I feel my life is at a crossroads. The strange thing is, I don’t know which path to take because I don’t know what it is I want. It isn’t a question of what is right or wrong, but what my passions and intentions are. In my heart of hearts I am very aware it doesn’t matter which path I choose to travel down. The essential factor is me finally making a decision.
The trouble is. . . I currently don’t have a dream. Beyond my faith and my desire to make righteous decisions my goals center little on an aspiring career, travel or creative exploration. Plus, being single any thoughts on a future family have to be put aside so I can live fully in the now. I can’t control certain aspects of my life, no matter how strongly I want to. Falling in love is unfortunately a miracle I am patiently waiting for.
So, what do I do now? I have found in my experience at times like this, when I am unsure of what lies ahead of me, I look back on previous moments in my life which changed me. In this instance, it is on a bus stop in Krasnodar Russia. It is where I began to learn to SEE others and myself with eyes unclouded.
Thus we come to the title of this particular blog. It is not a review but a reflection and memory from my time as a missionary for The Church of Jesus Christ of Latterday Saints in Rostov, Russia.
As missionaries, leaders from the church assign us to particular areas of the world. I had no control over where they sent me. When I went to Russia, I remember such a flurry of emotions engulfing me, mostly centered on my anxiety and fear. Questions and doubts constantly swirled in my mind: Would I ever understand the language? Did my small actions matter? How could I overcome my intense timidity and shyness around people?
During my third month, I lived in Krasnodar in South Western Russia, somewhat close to the Black sea. On one particular day traveling with my companion on the local bus, I remember feeling particularly withdrawn and depressed at heart. It wasn’t a feeling of wanting to go home, but wanting to understand why I was there.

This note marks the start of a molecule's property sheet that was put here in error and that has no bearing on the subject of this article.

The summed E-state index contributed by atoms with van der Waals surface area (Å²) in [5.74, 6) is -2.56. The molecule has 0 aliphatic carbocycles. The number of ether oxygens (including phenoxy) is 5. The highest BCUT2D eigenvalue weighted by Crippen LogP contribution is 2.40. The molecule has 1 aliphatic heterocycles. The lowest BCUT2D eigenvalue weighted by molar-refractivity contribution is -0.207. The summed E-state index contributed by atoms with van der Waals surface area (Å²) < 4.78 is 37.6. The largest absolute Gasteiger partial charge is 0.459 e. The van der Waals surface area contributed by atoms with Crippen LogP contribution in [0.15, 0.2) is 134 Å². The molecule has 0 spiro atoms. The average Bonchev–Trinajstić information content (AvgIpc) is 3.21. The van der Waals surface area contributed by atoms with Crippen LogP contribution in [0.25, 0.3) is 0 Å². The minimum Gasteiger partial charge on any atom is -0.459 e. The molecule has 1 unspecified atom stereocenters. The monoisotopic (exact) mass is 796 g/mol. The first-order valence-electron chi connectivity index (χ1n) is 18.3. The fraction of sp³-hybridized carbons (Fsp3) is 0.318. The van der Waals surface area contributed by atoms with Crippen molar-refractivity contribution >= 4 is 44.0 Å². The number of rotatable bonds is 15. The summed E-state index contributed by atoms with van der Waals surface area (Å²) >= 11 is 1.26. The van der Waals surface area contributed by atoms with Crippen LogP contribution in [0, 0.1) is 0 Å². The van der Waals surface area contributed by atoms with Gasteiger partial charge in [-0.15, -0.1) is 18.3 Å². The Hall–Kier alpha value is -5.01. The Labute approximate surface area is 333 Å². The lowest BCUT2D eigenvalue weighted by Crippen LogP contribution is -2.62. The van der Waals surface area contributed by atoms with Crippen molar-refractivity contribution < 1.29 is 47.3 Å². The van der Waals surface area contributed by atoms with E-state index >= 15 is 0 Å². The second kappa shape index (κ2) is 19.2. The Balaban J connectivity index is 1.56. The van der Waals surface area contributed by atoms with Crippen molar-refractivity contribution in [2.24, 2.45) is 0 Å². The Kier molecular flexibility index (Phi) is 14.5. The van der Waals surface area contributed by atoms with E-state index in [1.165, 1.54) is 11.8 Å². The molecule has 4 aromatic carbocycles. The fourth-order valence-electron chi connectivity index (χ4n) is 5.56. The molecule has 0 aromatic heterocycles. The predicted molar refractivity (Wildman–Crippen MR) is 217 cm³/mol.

On the back of the bus, I looked out the window and watched two men sitting at the bus stop across the street. At first glance everything seemed normal, but then I noticed the older of the two becoming increasingly agitated with his younger companion. Before long he started hitting the younger man, who I guessed was his son, and yelling at him. Carefully watching, I saw the younger man agonizingly place his hands over his ears and curl down on the bench against the onslaught.
This scene lasted, for me at least, only 30 seconds. But it stayed with me throughout my mission. I had an intimate moment with God as I reflected on these two men. I had seen the older man’s anger, brutality and condescension. I had witnessed the younger man’s pain, fear and withdrawal. But beyond that, as I sat on the bus shaken by this scene, I felt as though a clear bell had rung in my heart. It was then I knew both of these men were children of God and both of them were hurting. This was a moment I could see the way our Father in Heaven sees.